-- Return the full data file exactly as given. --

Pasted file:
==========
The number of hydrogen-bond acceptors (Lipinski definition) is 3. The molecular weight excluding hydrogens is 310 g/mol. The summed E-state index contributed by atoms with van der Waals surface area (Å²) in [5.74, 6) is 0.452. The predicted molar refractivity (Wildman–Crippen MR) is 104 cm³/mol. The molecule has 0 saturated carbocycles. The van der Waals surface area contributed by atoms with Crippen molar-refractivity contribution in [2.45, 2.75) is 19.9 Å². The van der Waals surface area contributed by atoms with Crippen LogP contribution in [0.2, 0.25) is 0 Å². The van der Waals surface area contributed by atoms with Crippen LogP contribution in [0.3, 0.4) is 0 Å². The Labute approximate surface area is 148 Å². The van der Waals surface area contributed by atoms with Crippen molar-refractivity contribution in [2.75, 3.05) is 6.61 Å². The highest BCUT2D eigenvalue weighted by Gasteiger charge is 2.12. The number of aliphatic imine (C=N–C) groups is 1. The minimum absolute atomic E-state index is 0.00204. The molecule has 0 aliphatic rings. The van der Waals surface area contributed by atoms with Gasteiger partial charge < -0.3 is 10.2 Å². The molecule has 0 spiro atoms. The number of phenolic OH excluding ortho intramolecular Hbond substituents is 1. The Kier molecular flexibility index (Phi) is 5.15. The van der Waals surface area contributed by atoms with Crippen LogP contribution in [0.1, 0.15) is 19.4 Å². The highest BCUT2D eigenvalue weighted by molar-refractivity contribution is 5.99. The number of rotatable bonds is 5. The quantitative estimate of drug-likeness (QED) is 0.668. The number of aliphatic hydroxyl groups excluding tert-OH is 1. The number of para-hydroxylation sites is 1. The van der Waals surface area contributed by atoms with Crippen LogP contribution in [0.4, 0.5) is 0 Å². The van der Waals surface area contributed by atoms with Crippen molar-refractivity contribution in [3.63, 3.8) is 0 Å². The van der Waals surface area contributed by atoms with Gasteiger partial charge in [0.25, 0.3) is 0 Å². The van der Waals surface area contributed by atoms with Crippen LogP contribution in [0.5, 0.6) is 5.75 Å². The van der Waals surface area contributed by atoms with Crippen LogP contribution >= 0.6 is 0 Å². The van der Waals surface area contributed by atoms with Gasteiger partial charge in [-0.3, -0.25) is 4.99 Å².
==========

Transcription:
The number of hydrogen-bond acceptors (Lipinski definition) is 3. The molecular weight excluding hydrogens is 310 g/mol. The summed E-state index contributed by atoms with van der Waals surface area (Å²) in [5.74, 6) is 0.452. The predicted molar refractivity (Wildman–Crippen MR) is 104 cm³/mol. The molecule has 0 saturated carbocycles. The van der Waals surface area contributed by atoms with Crippen molar-refractivity contribution in [2.45, 2.75) is 19.9 Å². The van der Waals surface area contributed by atoms with Crippen LogP contribution in [0.2, 0.25) is 0 Å². The van der Waals surface area contributed by atoms with Crippen LogP contribution in [0.3, 0.4) is 0 Å². The Labute approximate surface area is 148 Å². The van der Waals surface area contributed by atoms with Crippen molar-refractivity contribution in [2.75, 3.05) is 6.61 Å². The highest BCUT2D eigenvalue weighted by Gasteiger charge is 2.12. The number of aliphatic imine (C=N–C) groups is 1. The minimum absolute atomic E-state index is 0.00204. The molecule has 0 aliphatic rings. The van der Waals surface area contributed by atoms with Gasteiger partial charge < -0.3 is 10.2 Å². The molecule has 0 spiro atoms. The number of phenolic OH excluding ortho intramolecular Hbond substituents is 1. The Kier molecular flexibility index (Phi) is 5.15. The van der Waals surface area contributed by atoms with Crippen LogP contribution in [0.1, 0.15) is 19.4 Å². The highest BCUT2D eigenvalue weighted by molar-refractivity contribution is 5.99. The number of rotatable bonds is 5. The quantitative estimate of drug-likeness (QED) is 0.668. The number of aliphatic hydroxyl groups excluding tert-OH is 1. The number of para-hydroxylation sites is 1. The van der Waals surface area contributed by atoms with Crippen LogP contribution in [0.4, 0.5) is 0 Å². The van der Waals surface area contributed by atoms with Crippen molar-refractivity contribution in [3.63, 3.8) is 0 Å². The van der Waals surface area contributed by atoms with Gasteiger partial charge in [0.25, 0.3) is 0 Å². The van der Waals surface area contributed by atoms with Crippen LogP contribution in [0.5, 0.6) is 5.75 Å². The van der Waals surface area contributed by atoms with Crippen LogP contribution >= 0.6 is 0 Å². The van der Waals surface area contributed by atoms with Gasteiger partial charge in [-0.3, -0.25) is 4.99 Å².